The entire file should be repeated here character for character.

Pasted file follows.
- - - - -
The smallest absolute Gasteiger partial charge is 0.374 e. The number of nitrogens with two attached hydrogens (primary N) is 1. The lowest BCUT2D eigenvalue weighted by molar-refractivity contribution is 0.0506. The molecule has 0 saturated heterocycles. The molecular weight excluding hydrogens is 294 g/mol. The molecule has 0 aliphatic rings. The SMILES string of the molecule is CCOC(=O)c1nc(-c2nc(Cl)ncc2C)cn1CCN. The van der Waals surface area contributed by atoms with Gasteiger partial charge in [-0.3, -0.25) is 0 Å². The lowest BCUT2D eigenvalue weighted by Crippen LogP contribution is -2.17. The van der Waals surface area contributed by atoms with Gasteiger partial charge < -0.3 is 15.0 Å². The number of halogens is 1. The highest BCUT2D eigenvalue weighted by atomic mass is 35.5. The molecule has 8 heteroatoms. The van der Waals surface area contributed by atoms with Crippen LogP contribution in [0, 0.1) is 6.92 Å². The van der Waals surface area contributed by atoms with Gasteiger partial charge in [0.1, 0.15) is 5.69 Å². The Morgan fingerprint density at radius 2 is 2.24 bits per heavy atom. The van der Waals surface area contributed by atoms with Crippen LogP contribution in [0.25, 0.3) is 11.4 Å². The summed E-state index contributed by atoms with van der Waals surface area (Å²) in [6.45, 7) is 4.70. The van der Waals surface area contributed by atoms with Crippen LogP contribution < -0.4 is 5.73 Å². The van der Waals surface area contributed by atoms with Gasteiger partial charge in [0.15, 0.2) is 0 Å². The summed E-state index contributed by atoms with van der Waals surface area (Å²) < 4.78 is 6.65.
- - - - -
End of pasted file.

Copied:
The smallest absolute Gasteiger partial charge is 0.374 e. The number of nitrogens with two attached hydrogens (primary N) is 1. The lowest BCUT2D eigenvalue weighted by molar-refractivity contribution is 0.0506. The molecule has 0 saturated heterocycles. The molecular weight excluding hydrogens is 294 g/mol. The molecule has 0 aliphatic rings. The SMILES string of the molecule is CCOC(=O)c1nc(-c2nc(Cl)ncc2C)cn1CCN. The van der Waals surface area contributed by atoms with Gasteiger partial charge in [-0.3, -0.25) is 0 Å². The lowest BCUT2D eigenvalue weighted by Crippen LogP contribution is -2.17. The van der Waals surface area contributed by atoms with Gasteiger partial charge < -0.3 is 15.0 Å². The number of halogens is 1. The highest BCUT2D eigenvalue weighted by atomic mass is 35.5. The molecule has 8 heteroatoms. The van der Waals surface area contributed by atoms with Crippen LogP contribution in [0, 0.1) is 6.92 Å². The van der Waals surface area contributed by atoms with Gasteiger partial charge in [0.1, 0.15) is 5.69 Å². The Morgan fingerprint density at radius 2 is 2.24 bits per heavy atom. The van der Waals surface area contributed by atoms with Crippen LogP contribution in [0.25, 0.3) is 11.4 Å². The summed E-state index contributed by atoms with van der Waals surface area (Å²) in [6.45, 7) is 4.70. The van der Waals surface area contributed by atoms with Crippen LogP contribution < -0.4 is 5.73 Å². The van der Waals surface area contributed by atoms with Gasteiger partial charge in [0.15, 0.2) is 0 Å². The summed E-state index contributed by atoms with van der Waals surface area (Å²) < 4.78 is 6.65.